It was the summer of ’97, and jelly shoes were all the rage. I met up with two of my best friends, and we ventured over to the middle school to pick up our schedules and see what teachers we’d been assigned to, crossing fingers that we’d share a class period or two.
I remember my outfit like I just wore it yesterday (let’s thank God I did not). The palest of pale lime green shorts, a horizontal striped shirt with pink, orange, green and white in similarly soft hues, and jelly shoes. Same style — one orange, one green.
Yes, I wore two different colored shoes around. I was a weird kid, okay? I’m a weird adult, too. It’s cool.
I was so proud of that outfit. I felt like the most creative kid on the block. I was daring, I was unique, I was me. I was Jelly Shoes Girl.
Then two girls on the sidewalk across the street saw me walking home and started pointing and making fun of me.
“Haha, are you wearing two different-colored shoes,” one girl belted out.
“Oh my God, she’s totally wearing two different shoes!” Her friend pointed at my feet, and they both bent over in an exaggerated laughter.
They continued to taunt me while I walked on the opposite side of the road, telling me how “stupid” I looked and that I should “go home and figure out how to dress.”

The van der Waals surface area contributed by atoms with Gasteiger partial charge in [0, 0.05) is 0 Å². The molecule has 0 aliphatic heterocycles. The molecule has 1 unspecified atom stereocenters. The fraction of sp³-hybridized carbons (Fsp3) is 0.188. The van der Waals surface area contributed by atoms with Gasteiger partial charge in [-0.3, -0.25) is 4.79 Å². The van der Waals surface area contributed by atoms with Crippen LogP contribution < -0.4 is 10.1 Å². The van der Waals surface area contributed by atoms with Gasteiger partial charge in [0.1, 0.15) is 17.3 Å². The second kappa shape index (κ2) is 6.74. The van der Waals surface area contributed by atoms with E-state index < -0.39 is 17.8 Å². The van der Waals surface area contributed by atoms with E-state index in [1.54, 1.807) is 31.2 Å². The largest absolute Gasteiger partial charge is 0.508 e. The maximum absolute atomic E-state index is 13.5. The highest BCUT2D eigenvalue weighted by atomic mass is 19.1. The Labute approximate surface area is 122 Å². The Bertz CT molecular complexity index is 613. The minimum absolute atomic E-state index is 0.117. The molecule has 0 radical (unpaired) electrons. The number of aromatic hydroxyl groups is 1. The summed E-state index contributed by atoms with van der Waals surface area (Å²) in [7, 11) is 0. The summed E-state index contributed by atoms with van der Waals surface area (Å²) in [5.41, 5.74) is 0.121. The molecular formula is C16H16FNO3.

Eleven years old. The prime age for bullying and its nasty side effects. I thought about my shoes, asking myself if I’d made the right decision.
“Well, you could always just go back to wearing the same color,” I thought, pondering whether my outfit would somehow be more acceptable if I were to succumb to peer pressure.
“But I like my shoes!” I interrupted my own thoughts with exasperation. And with that, I rounded the corner and walked on home.
I continued to wear my mismatched jelly shoes until autumn arrived, and they were traded in for penny loafers, because I didn’t want to match all the kids wearing Doc Martens. This theme of doing my own, weird thing continued into high school with a terrible auburn-colored perm, the 80+ bracelets I wore on my wrists — all at once — during college, the lip color that was too dark and too glossy in my 20’s, and on into my 30’s, which seems to be a mixture of DC chic and Daria rolled into one odd ball. Oddball. See what I did there?
So, you know, embrace your weird. Carve out who you want to be and chase it with vigor, even if it hurts. You’re your greatest masterpiece and the thing you spend the most time with. Rock those jelly shoes.
(Top Photo: Younger sister on left; me on right wearing ankle boots with yellow ribbed socks…’cause, you know, Jelly Shoes Girl. Oddball.)